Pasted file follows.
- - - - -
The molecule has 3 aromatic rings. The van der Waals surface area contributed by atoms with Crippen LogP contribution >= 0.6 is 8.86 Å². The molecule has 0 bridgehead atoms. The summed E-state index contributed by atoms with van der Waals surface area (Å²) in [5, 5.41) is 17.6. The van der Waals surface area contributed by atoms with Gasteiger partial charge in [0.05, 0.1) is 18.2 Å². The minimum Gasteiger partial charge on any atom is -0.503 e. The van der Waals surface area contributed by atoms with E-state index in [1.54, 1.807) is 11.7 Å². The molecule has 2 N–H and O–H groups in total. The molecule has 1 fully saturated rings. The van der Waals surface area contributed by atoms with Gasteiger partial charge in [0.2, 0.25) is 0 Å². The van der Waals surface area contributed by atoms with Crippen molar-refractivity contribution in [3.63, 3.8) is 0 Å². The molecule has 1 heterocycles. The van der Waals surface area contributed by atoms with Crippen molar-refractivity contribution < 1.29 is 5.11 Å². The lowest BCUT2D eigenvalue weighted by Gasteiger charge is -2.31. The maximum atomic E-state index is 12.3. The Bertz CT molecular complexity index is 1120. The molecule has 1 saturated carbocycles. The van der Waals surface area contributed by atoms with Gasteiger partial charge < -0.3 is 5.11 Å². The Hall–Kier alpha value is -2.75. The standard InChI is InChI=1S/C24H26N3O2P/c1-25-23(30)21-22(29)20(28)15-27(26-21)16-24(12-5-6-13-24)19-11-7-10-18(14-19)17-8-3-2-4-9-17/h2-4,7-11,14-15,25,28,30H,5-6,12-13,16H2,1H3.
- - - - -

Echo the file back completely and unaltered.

The molecule has 3 aromatic rings. The van der Waals surface area contributed by atoms with Crippen LogP contribution >= 0.6 is 8.86 Å². The molecule has 0 bridgehead atoms. The summed E-state index contributed by atoms with van der Waals surface area (Å²) in [5, 5.41) is 17.6. The van der Waals surface area contributed by atoms with Gasteiger partial charge in [0.05, 0.1) is 18.2 Å². The minimum Gasteiger partial charge on any atom is -0.503 e. The van der Waals surface area contributed by atoms with E-state index in [1.54, 1.807) is 11.7 Å². The molecule has 2 N–H and O–H groups in total. The molecule has 1 fully saturated rings. The van der Waals surface area contributed by atoms with Gasteiger partial charge in [0.2, 0.25) is 0 Å². The van der Waals surface area contributed by atoms with Crippen molar-refractivity contribution in [3.63, 3.8) is 0 Å². The molecule has 1 heterocycles. The van der Waals surface area contributed by atoms with Crippen molar-refractivity contribution < 1.29 is 5.11 Å². The lowest BCUT2D eigenvalue weighted by Gasteiger charge is -2.31. The maximum atomic E-state index is 12.3. The Bertz CT molecular complexity index is 1120. The molecule has 1 saturated carbocycles. The van der Waals surface area contributed by atoms with Gasteiger partial charge < -0.3 is 5.11 Å². The Hall–Kier alpha value is -2.75. The standard InChI is InChI=1S/C24H26N3O2P/c1-25-23(30)21-22(29)20(28)15-27(26-21)16-24(12-5-6-13-24)19-11-7-10-18(14-19)17-8-3-2-4-9-17/h2-4,7-11,14-15,25,28,30H,5-6,12-13,16H2,1H3.